When it comes to earthquakes, about the only sure thing is that the first century of seismic strides won’t hold a candle to upcoming third-millennium milestones, thanks to high-octane techno-tools. The marvels of supercomputing are already catapulting quake prediction, protection and preparedness efforts from the era of enlightenment to the era of empowerment, and it is only 2006.
Quake experts, not knowing when a forceful temblor will strike, aren’t sitting around waiting for any seismic utopia. On the contrary, they are using the centenary of San Francisco’s April 18, 1906, cataclysm to call for bigger bucks for bigger efforts to take some of the punch out of the next Big One.
|Making Waves. Using third-millennium technology, researchers “mapped” San Francisco’s 1906 quake. (Photo courtesy of Scripps Institution of Oceanography)|
“We are working very hard to deliver a common message about...what needs to be done to make things better,” says Chris D. Poland, chairman, president and CEO of Degenkolb Engineers, San Francisco, and chair of the 100th Anniversary Earthquake Conference. The April 18-22 meeting in San Francisco, to raise public awareness, was convened by the Earthquake Engineering Research Institute (EERI), the Seismological Society of America (SSA) and the California Governor’s Office of Emergency Services (OES).
To increase the power of the conference message, EERI, SSA, OES and the U.S. Geological Survey commissioned a study, called Managing Risk in Earthquake Country. The effort, led by Charles Kircher, of the Palo Alto, Calif., consulting engineering firm that bears his name, estimates losses for a repeat of the 1906 quake and sets an action plan for northern California.
Poland declines to reveal details of the report, which will be released April 17, other than to say that estimates show there would be thousands of casualties, hundreds of thousands of people left homeless and damage in excess of $100 billion, in the 19-county area affected.
Conference organizers are presenting the study to local, state and federal government officials and politicians. The 10-step plan calls for developing a culture of preparedness, investing in reducing losses and ensuring resilience in recovery.
Earthquake preparedness activities go beyond northern California. Efforts are also gaining momentum in the seismic Pacific Northwest and in Southern California . On a less-anxiety-producing level, the seismic community is also developing better ways for engineering and science to conquer nature.
Progress has been boosted, even in the last five years, by leaps in communications and computer technology, including software. “In a few years, we will be able to answer questions that a few years ago, we wouldn’t dare pose,” says Farzad Naeim, vice president and general counsel for structural consultant John A. Martin & Associates, Los Angeles.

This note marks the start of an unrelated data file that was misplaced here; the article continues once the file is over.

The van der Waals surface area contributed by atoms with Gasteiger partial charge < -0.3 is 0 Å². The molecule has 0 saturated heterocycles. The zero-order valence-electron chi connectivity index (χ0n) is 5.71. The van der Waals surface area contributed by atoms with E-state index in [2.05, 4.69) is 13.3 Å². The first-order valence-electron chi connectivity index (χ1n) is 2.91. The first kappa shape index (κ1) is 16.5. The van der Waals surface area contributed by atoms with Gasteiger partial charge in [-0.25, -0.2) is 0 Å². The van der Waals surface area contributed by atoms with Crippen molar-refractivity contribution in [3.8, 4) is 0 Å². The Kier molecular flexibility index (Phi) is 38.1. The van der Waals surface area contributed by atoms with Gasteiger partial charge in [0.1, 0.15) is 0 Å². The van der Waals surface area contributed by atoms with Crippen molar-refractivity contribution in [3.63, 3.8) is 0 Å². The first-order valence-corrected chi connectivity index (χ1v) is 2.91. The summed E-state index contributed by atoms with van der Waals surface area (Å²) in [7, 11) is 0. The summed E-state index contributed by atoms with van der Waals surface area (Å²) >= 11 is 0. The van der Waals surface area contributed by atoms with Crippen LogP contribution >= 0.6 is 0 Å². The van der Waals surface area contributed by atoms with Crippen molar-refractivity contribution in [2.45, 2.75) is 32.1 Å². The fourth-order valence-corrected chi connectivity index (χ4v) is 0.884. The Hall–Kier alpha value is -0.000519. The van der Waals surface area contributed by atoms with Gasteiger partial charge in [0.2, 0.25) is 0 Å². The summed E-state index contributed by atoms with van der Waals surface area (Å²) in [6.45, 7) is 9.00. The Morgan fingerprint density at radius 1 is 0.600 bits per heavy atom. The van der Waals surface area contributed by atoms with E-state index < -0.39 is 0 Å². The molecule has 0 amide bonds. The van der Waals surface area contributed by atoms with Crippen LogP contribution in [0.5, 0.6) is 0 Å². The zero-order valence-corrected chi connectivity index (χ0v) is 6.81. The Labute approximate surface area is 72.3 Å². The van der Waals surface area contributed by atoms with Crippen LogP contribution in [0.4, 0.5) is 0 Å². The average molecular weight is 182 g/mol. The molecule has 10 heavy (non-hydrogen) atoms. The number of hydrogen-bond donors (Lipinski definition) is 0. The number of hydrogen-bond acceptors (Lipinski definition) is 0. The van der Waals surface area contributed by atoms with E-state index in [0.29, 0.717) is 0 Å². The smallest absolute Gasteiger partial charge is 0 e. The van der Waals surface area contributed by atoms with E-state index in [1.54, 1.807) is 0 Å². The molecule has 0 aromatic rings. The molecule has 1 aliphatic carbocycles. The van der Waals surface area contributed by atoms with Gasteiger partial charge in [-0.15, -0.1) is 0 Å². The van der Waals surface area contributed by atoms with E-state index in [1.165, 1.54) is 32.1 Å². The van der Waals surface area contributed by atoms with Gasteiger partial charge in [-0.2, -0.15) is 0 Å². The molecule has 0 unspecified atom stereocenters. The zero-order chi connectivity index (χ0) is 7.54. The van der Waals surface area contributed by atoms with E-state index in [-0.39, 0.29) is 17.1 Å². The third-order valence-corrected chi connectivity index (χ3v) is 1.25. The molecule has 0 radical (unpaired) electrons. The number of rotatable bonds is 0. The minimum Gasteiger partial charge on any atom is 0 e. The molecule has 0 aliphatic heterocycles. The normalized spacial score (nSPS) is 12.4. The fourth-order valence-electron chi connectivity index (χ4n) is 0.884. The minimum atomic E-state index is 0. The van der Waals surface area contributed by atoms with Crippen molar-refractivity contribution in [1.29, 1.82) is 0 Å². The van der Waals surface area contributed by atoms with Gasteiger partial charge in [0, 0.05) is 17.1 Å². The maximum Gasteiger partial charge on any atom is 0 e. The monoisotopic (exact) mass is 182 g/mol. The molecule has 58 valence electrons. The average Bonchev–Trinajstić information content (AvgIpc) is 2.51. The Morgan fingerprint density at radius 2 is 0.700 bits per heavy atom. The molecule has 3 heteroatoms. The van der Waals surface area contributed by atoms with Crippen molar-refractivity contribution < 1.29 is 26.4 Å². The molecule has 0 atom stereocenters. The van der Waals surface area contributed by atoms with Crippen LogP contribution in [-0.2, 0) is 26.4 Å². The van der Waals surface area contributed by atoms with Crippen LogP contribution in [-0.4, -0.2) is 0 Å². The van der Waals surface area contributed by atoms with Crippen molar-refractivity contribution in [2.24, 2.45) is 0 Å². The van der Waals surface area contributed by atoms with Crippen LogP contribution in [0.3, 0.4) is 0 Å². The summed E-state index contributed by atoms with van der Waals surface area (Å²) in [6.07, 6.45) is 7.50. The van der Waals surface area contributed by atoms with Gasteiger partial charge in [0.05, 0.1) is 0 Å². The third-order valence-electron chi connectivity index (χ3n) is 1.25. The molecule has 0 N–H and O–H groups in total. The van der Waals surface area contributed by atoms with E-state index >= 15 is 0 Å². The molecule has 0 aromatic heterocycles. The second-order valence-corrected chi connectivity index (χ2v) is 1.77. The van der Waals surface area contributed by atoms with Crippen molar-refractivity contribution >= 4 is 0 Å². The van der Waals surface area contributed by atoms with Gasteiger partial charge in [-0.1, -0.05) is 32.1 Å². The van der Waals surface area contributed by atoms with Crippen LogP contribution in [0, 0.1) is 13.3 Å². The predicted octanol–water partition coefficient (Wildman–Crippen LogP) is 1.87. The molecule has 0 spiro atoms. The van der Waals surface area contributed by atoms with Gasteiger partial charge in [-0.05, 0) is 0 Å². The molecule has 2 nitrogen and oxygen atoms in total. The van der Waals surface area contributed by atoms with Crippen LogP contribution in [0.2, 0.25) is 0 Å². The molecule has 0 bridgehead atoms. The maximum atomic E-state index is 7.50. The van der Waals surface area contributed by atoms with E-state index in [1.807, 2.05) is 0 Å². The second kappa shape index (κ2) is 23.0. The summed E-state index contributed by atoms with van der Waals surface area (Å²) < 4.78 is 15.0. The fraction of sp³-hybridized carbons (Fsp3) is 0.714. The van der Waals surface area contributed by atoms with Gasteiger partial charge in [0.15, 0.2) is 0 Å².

For seismic research and testing, this means empowerment through simultaneous collaboration among simulation laboratories across the nation (see p. 26). For buildings, technology is opening the door to tailored performance-based seismic design, not only for retrofits but for new buildings. Computer power is also underlying the metamorphosis of seismic bridge engineering from an art to a science.
And this is just the beginning of the era of empowerment. Many agree that even greater things are coming.
In the next 10 or so years, work will mature on probabilistic analysis incorporating fragility and cost models to advance the field of hazard mitigation, says Nabih Youssef, of the Los Angeles structural firm bearing his name. Infrastructure stakeholders will be able to incorporate these models into global seismic design strategies and more appropriately evaluate critical facilities to restore functionality after major seismic events, he says. In coming decades, Youssef thinks fault zone earthquake simulation work will lead to the next evolution of ground motion characterizations.
A major leap forward for structures, coming soon, is rational performance-based seismic design. The methodology integrates scientific information on seismic hazards with experimentally developed behavior to attain a desired performance objective—way beyond life safety.
“I think this is the biggest advance on the horizon,” says Jack P. Moehle, professor of structural engineering at the University of California, Berkeley, and director of the Pacific Earthquake Engineering Research Center.
|Simulation. Performance design can tailor frame to specific performance criteria. (Photo courtesy of Nabih Youssef Associates)|
The approach allows stakeholders to make informed decisions about seismic hazard and risk from quantifiable results associated with building damage as a percentage of replacement cost, economic disruption and casualties. “It’s about the three D’s of performance design,” says Naeim. “Death, dollars and downtime.”
The Federal Emergency Management Agency and ATC are sponsoring a project, called ATC-58, that will provide engineers with a methodology to calculate expected losses in an unambiguous manner and relate them to specific design decisions, says Ronald O. Hamburger, a principal of structural engineer Simpson Gumpertz & Heger, San Francisco, and the leader of ATC-58. Hamburger expects the document to be available in four years.
An even more fledgling effort, by a concrete coalition under EERI, would try to come to the rescue of nonductile concrete frames, considered hazards in seismic zones. One coalition goal is to improve the engineer’s ability to predict which buildings will collapse. Another is to mobilize political resources to influence legislation to require retrofits of truly hazardous structures. A third is to work with financial interests to develop incentives to encourage voluntary retrofits.
The coalition has its work cut out for it. But so do all the West Coast seismic professionals.